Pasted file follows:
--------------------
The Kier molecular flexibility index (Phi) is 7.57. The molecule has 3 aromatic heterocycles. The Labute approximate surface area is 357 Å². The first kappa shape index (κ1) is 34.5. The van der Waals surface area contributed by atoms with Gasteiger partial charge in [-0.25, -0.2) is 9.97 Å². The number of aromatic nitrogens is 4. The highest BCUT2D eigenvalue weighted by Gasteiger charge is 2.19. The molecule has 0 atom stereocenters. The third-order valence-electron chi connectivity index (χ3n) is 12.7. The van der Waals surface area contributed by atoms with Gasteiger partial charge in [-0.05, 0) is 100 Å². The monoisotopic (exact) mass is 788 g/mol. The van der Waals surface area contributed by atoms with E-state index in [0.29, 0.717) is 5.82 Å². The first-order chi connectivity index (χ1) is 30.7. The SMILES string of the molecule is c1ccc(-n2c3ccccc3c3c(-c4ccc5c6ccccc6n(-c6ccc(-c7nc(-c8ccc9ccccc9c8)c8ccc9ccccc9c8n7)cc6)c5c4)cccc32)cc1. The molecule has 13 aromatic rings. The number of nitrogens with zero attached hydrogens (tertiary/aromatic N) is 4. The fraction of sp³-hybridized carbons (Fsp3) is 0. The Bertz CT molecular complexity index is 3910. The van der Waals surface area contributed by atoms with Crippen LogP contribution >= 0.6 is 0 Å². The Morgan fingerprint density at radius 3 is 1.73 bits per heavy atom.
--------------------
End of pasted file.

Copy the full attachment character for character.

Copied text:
The Kier molecular flexibility index (Phi) is 7.57. The molecule has 3 aromatic heterocycles. The Labute approximate surface area is 357 Å². The first kappa shape index (κ1) is 34.5. The van der Waals surface area contributed by atoms with Gasteiger partial charge in [-0.25, -0.2) is 9.97 Å². The number of aromatic nitrogens is 4. The highest BCUT2D eigenvalue weighted by Gasteiger charge is 2.19. The molecule has 0 atom stereocenters. The third-order valence-electron chi connectivity index (χ3n) is 12.7. The van der Waals surface area contributed by atoms with Gasteiger partial charge in [-0.05, 0) is 100 Å². The monoisotopic (exact) mass is 788 g/mol. The van der Waals surface area contributed by atoms with E-state index in [0.29, 0.717) is 5.82 Å². The first-order chi connectivity index (χ1) is 30.7. The SMILES string of the molecule is c1ccc(-n2c3ccccc3c3c(-c4ccc5c6ccccc6n(-c6ccc(-c7nc(-c8ccc9ccccc9c8)c8ccc9ccccc9c8n7)cc6)c5c4)cccc32)cc1. The molecule has 13 aromatic rings. The number of nitrogens with zero attached hydrogens (tertiary/aromatic N) is 4. The fraction of sp³-hybridized carbons (Fsp3) is 0. The Bertz CT molecular complexity index is 3910. The van der Waals surface area contributed by atoms with Crippen LogP contribution >= 0.6 is 0 Å². The Morgan fingerprint density at radius 3 is 1.73 bits per heavy atom.